A “Practical Strategies for Your Farm” meeting will be held in Bryan at the Williams Soil & Water Conservation District Office, 1120 West High Street, from 8:00 a.m. till 3:00 p.m. The featured speaker will be Jim Hoorman, Ohio State University Extension Educator, who will be presenting several topics on using cover crops in your cash crop rotation. After lunch, Florian Chirra, Ohio State Extension Williams County Educator, will speak on the value of manure as a fertilizer source. Then Bert Brown, Williams Soil and Water Conservation District Technician, will explain Senate Bill 1 rules on the application of fertilizer and manure.
In the morning, Hoorman will discuss how using cover crops will improve soil health by increasing soil microbes by a factor of 1,000-2,000 in the soil profile, especially around the roots. These soil microbes are simply “soluble bags of fertilizer”, recycling soil nutrients to the plant roots, keeping soil nutrients in the soil organically, rather than allowing these nutrients to move offsite to nearby streams, rivers, and lakes. Using cover crops in a cash crop rotation will increase soil organic matter, which leads to improving water infiltration and water storage capacity of the soil, improve soil structure and ultimately increase yields over time. Hoorman will examine these soil tests: “Solvita Respiration Test and the Haney Test”, and what they are telling you about soils on your farm.
Ending the morning session, Hoorman will present information on how cover crops can be utilized to tie up manure nutrients, especially in the winter, since manure is allowed to legally be applied to living crops. Grass cover crops such as cereal rye, annual ryegrass, triticale, barley, and wheat have fibrous root systems that efficiently tie up nitrogen and phosphorus in the soil profile.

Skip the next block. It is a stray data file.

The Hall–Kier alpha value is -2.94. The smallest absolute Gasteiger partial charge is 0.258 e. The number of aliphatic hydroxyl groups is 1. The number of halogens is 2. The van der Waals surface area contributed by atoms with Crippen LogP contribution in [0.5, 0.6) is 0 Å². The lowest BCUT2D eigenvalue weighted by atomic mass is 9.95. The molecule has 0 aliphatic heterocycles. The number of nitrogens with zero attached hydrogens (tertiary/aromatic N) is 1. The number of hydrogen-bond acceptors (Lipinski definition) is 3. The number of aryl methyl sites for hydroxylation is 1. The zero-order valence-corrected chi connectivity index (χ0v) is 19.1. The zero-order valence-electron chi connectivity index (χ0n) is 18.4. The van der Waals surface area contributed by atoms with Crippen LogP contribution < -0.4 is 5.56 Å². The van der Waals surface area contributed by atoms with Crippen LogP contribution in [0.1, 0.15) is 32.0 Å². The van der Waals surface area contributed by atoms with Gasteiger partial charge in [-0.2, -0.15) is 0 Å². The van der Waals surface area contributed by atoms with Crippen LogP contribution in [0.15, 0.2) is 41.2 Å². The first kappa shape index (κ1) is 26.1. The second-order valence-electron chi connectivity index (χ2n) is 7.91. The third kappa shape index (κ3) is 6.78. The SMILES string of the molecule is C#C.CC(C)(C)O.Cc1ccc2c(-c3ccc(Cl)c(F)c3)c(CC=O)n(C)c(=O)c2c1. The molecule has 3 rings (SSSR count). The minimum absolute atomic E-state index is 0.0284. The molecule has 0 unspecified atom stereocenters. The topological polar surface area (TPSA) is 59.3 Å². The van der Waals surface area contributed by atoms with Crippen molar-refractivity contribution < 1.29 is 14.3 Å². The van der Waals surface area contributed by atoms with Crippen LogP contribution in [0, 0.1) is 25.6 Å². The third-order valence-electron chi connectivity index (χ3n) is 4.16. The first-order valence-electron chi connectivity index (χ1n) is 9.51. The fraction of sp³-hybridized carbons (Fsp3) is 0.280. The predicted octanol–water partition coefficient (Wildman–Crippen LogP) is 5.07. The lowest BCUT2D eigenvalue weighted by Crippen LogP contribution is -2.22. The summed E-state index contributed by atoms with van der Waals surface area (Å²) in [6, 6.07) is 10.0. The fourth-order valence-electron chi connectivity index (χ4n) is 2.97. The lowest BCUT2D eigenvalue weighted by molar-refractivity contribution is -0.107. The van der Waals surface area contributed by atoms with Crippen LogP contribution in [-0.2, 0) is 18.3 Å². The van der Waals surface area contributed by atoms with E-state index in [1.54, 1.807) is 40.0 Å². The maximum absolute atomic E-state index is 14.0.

Hoorman says, “Improving soil health with cover crops is an ecological and economic way to efficiently utilize soil nutrients. Our current nitrogen-use efficiency is only 30-40% and our phosphorus-use efficiency is around 10-30%. Utilizing long-term no-till plus cover crops or live growing plants year round improves our soils for the next generation and helps solve many environmental issues by mimicking natural processes in a new way of farming called ECO Farming!” The benefits to the farmers are lower input costs and higher yields over time while the benefits to society are improved air, water, and soil quality.
There is a small registration fee. For more information and to register by February 17, please contact the OSU Extension Office at 419-636-5608 or the Williams SWCD at 419-636-9395 Ext 3.
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